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|Title: ||Integrated Wood Processing Factory, Kumasi|
|Authors: ||Akoto-Esmo, Samuel Yaw|
|Issue Date: ||8-May-1989|
|Series/Report no.: ||1663;|
|Abstract: ||For the past few years the government through the Ministry of Lands and Natural Resources in collaboration with the Ghana Export Promotion Caunci1 and Timber Export Development Board(TED), organised a series of wood-related trade fairs locally, and exhibitions abroad primarily to expose to the outside world the potential uses of the local lesser—known or secondary species.
The effect of these fairs resulted in increased foreign demand for the local wood species especially in the processed form. Mills output thus sored high, a marked difference from low output years back.
Associated with this high output is the high level of wood residue, generated in the bush during extraction and in the mills. In 1986 about 1.5 million cube metres of timber that went to the ports and mills, 407, 00 cube metres came out as mill residue.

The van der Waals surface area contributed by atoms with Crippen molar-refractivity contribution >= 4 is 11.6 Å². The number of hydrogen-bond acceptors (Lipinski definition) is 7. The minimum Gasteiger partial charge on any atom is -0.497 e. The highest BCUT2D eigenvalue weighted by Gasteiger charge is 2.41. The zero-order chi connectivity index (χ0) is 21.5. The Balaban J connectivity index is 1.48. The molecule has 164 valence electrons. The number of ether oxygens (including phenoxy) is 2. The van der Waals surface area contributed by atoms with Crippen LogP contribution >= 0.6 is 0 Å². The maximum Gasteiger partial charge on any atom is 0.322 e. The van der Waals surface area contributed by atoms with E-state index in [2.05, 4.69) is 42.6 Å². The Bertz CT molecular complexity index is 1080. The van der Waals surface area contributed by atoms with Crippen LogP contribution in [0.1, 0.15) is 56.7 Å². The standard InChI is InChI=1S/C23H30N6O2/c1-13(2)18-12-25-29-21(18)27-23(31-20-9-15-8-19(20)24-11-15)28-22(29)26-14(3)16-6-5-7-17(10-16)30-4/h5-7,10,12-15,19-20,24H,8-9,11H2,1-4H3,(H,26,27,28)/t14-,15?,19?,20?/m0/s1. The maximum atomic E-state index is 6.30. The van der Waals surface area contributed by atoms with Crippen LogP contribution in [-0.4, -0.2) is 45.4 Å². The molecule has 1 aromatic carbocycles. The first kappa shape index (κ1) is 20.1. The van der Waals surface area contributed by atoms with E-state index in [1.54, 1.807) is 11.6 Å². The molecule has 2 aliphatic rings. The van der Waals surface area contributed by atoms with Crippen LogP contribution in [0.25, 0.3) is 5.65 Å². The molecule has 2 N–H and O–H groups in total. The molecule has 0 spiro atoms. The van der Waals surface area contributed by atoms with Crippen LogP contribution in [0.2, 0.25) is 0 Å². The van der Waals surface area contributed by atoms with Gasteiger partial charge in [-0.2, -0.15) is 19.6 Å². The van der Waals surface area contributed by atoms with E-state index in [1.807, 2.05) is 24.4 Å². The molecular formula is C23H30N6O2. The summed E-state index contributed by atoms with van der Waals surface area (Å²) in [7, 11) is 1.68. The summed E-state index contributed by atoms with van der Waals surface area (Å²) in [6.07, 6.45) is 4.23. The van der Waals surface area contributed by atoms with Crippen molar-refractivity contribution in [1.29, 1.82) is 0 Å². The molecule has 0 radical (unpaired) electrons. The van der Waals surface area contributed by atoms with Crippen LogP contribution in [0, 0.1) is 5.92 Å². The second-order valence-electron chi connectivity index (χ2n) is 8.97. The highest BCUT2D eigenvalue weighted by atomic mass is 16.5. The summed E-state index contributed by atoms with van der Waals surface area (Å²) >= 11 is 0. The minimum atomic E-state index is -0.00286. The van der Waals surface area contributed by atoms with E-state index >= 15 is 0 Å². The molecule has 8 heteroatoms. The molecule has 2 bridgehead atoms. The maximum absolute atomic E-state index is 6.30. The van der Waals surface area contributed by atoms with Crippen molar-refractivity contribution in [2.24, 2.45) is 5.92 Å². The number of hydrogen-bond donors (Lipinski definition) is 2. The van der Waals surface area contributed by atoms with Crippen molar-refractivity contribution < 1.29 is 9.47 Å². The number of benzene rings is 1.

The abundant residue is presently not effectively utilised. It is commonly used tar energy purposes at the domestic level and in the mills for process heat. Further processing for value-added products is considerably low within local wood industries.
Whilst log cost is presently high especially for the primary or desirable species due to long
distances of transportation, value for secondary products is higher for which secondary species which ii abundant and accessible thus cheaper can be used. There the need therefore for a facility that can minimize whatever timber raw material is brought to the mill as well as catering for the “lesser known” species which S presently abundant in the forest.|
|Description: ||A thesis submitted to the Board of Postgraduate Studies, Kwame Nkrumah University of Science and Technology, Kumasi, in partial fulfilment of the requirements for the award of Postgraduate Diploma in Architecture, 1989|
|Appears in Collections:||College of Architecture and Planning|
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